BY: Li Xueying
IF ACCOUNTANT Ulrika Hylander happens to get pregnant here, she would rather return home to Sweden.
After all, she and her husband would together be entitled to more than a year's duration of paid parental leave there. Under existing laws here, she would get three months. Her husband, three days.
The 39-year-old moved here last July when her husband was posted to work as a finance manager in a Swedish company. She mused: "It's tougher to have children here."
Perhaps not for much longer.
Minister Mentor Lee Kuan Yew hinted at a dialogue on Wednesday that Singapore is reviewing its procreation policies and could be looking to the Swedish model.
Its measures range from having affordable childcare to paid paternity leave and even child "allowances". In these, the Scandivanian country is a pioneer.
As Sweden's Ambassador to Singapore Par Ahlberger told The Straits Times yesterday: "Sweden was the first country in the world to introduce parental leave in 1974." This is gender-neutral leave. But of the 13-month paid leave, at least 60 days must be taken by fathers.
This has had the dual effect of boosting the employment rate of women in the country as well as its birth rates, added Mr Ahlberger.
According to a 2007 survey by the Organisation for Economic Cooperation and Development, 81 per cent of women aged 25 to 54 are employed.
Sweden's fertility rate also went up from 1.6 children per woman in 1978 to 1.88 last year.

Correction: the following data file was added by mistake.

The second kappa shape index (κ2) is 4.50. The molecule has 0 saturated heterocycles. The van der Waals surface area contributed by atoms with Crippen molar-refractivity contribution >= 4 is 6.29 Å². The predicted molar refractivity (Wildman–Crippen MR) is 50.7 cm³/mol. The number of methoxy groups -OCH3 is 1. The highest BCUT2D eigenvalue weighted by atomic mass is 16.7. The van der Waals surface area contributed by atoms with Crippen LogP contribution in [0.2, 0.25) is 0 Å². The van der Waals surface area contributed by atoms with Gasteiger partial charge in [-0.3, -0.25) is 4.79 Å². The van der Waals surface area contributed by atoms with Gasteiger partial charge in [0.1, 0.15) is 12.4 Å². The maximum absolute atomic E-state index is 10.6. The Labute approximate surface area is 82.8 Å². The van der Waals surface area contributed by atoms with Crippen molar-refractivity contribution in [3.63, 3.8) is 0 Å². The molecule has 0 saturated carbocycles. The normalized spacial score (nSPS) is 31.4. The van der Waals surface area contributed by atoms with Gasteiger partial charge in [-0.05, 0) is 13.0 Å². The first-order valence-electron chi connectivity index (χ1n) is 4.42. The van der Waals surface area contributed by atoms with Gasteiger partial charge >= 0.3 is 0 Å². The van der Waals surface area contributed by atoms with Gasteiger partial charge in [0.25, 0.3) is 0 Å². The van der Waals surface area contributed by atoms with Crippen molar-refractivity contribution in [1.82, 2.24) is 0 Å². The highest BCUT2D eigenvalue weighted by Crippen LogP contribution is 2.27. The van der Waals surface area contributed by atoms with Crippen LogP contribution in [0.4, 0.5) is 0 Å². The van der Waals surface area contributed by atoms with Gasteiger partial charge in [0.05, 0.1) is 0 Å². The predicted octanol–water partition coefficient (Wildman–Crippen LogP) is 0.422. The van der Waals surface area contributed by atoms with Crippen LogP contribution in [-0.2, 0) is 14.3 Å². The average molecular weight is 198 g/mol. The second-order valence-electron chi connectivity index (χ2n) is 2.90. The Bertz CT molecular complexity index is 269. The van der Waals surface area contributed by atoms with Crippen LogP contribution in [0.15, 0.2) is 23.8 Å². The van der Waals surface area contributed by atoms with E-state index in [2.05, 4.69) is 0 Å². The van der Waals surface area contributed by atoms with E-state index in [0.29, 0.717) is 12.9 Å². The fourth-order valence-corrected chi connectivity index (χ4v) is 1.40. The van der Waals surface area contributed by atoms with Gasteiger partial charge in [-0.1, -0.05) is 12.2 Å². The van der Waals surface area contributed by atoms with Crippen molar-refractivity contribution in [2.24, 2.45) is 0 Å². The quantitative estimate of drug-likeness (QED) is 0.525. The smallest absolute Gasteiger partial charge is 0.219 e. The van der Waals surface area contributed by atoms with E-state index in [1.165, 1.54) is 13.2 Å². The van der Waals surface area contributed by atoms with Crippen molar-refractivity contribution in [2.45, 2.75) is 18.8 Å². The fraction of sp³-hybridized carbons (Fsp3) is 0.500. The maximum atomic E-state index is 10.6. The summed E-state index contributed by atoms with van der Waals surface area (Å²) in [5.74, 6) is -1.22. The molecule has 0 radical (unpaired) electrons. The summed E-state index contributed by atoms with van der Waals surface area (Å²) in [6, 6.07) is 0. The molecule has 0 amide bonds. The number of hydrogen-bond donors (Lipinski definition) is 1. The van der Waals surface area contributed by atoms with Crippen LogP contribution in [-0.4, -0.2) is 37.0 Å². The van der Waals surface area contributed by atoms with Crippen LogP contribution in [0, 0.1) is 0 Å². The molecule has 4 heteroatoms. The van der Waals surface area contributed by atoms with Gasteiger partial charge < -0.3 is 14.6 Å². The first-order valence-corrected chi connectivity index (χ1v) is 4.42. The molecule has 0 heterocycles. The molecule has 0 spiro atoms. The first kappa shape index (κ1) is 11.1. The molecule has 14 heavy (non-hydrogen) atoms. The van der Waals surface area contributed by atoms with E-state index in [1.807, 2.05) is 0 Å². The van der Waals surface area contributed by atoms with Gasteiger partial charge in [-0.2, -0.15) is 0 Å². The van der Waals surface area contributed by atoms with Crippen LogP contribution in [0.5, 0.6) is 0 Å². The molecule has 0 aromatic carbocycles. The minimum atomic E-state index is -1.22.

While this is below the 2.1 replacement rate for a population to maintain its current size in the long term, it is far above Singapore's rate of 1.29 last year, and is among the highest in Western Europe.
Ms Hylander, a mother of two, listed measures back home to encourage Swedes to heed the stork.
First, all parents get 13 months of leave, and continue to receive 80 per cent of their pay - with the cost borne by both the state and employers. On top of this, they can opt for another three months, though they will get just $40 a day during this time.
Second, they get tiered child allowances - from 105 euros (S$225) a month for the first child, to 190 euros for the fourth child.
Third, companies are legally bound to hire their employees - both mothers and fathers - on a part-time basis if they wish, up to the time their child is eight years old.
Fourth, childcare is "very affordable", capped at $30 a month. In contrast, childcare costs here average $670 a month.
But, of course, there are limitations to the Swedish way.
A study by the Institute for Futures Studies in Sweden said that the fertility rate is "highly fluctuating". The lion's share - over 80 per cent - of parental leave is still taken by mothers, "making it difficult for women to compete on equal terms with men in the labour market".
But for Swedes such as Ms Hylander, the measures are already "very good".
Meanwhile, Singapore is also taking note, with a delegation having recently visited Sweden to follow the day-to-day activities of a typical family at home and at the kindergarten, said Mr Ahlberger.
"It has obviously taken Sweden some time to reach these figures and each society must find its own solutions," he said.
"Having said that, I personally believe that one can find inspiration and good examples in the Swedish model, simply because we have almost 35 years of experience, and that the model in my opinion has worked for us."
This article was first published in The Straits Times on July 11, 2008.